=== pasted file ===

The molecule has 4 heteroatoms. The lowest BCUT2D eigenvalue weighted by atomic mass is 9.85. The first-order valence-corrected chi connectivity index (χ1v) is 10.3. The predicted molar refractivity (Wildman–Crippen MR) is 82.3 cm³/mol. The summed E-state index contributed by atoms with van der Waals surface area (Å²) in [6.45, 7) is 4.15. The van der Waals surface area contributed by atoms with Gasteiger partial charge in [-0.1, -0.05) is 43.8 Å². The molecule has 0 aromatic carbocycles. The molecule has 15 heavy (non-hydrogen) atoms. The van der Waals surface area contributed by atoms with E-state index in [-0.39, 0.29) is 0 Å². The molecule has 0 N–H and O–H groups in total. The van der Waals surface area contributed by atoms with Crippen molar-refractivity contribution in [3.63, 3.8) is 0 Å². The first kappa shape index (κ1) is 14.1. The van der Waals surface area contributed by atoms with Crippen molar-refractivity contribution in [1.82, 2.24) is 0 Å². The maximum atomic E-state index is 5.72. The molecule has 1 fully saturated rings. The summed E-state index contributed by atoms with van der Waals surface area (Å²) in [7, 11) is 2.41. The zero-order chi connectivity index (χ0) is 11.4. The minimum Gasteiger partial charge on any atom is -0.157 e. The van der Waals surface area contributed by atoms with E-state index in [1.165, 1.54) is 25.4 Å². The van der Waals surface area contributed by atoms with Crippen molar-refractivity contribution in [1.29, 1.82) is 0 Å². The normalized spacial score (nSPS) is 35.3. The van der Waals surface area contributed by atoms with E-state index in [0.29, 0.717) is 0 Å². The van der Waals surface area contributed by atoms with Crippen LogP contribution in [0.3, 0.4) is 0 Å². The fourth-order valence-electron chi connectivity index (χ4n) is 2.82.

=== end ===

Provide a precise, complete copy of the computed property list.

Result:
The molecule has 4 heteroatoms. The lowest BCUT2D eigenvalue weighted by atomic mass is 9.85. The first-order valence-corrected chi connectivity index (χ1v) is 10.3. The predicted molar refractivity (Wildman–Crippen MR) is 82.3 cm³/mol. The summed E-state index contributed by atoms with van der Waals surface area (Å²) in [6.45, 7) is 4.15. The van der Waals surface area contributed by atoms with Gasteiger partial charge in [-0.1, -0.05) is 43.8 Å². The molecule has 0 aromatic carbocycles. The molecule has 15 heavy (non-hydrogen) atoms. The van der Waals surface area contributed by atoms with E-state index in [-0.39, 0.29) is 0 Å². The molecule has 0 N–H and O–H groups in total. The van der Waals surface area contributed by atoms with Crippen molar-refractivity contribution in [3.63, 3.8) is 0 Å². The first kappa shape index (κ1) is 14.1. The van der Waals surface area contributed by atoms with Crippen molar-refractivity contribution in [1.82, 2.24) is 0 Å². The maximum atomic E-state index is 5.72. The molecule has 1 fully saturated rings. The summed E-state index contributed by atoms with van der Waals surface area (Å²) in [7, 11) is 2.41. The zero-order chi connectivity index (χ0) is 11.4. The minimum Gasteiger partial charge on any atom is -0.157 e. The van der Waals surface area contributed by atoms with E-state index in [1.165, 1.54) is 25.4 Å². The van der Waals surface area contributed by atoms with Crippen molar-refractivity contribution in [1.29, 1.82) is 0 Å². The normalized spacial score (nSPS) is 35.3. The van der Waals surface area contributed by atoms with E-state index in [0.29, 0.717) is 0 Å². The van der Waals surface area contributed by atoms with Crippen LogP contribution in [0.3, 0.4) is 0 Å². The fourth-order valence-electron chi connectivity index (χ4n) is 2.82.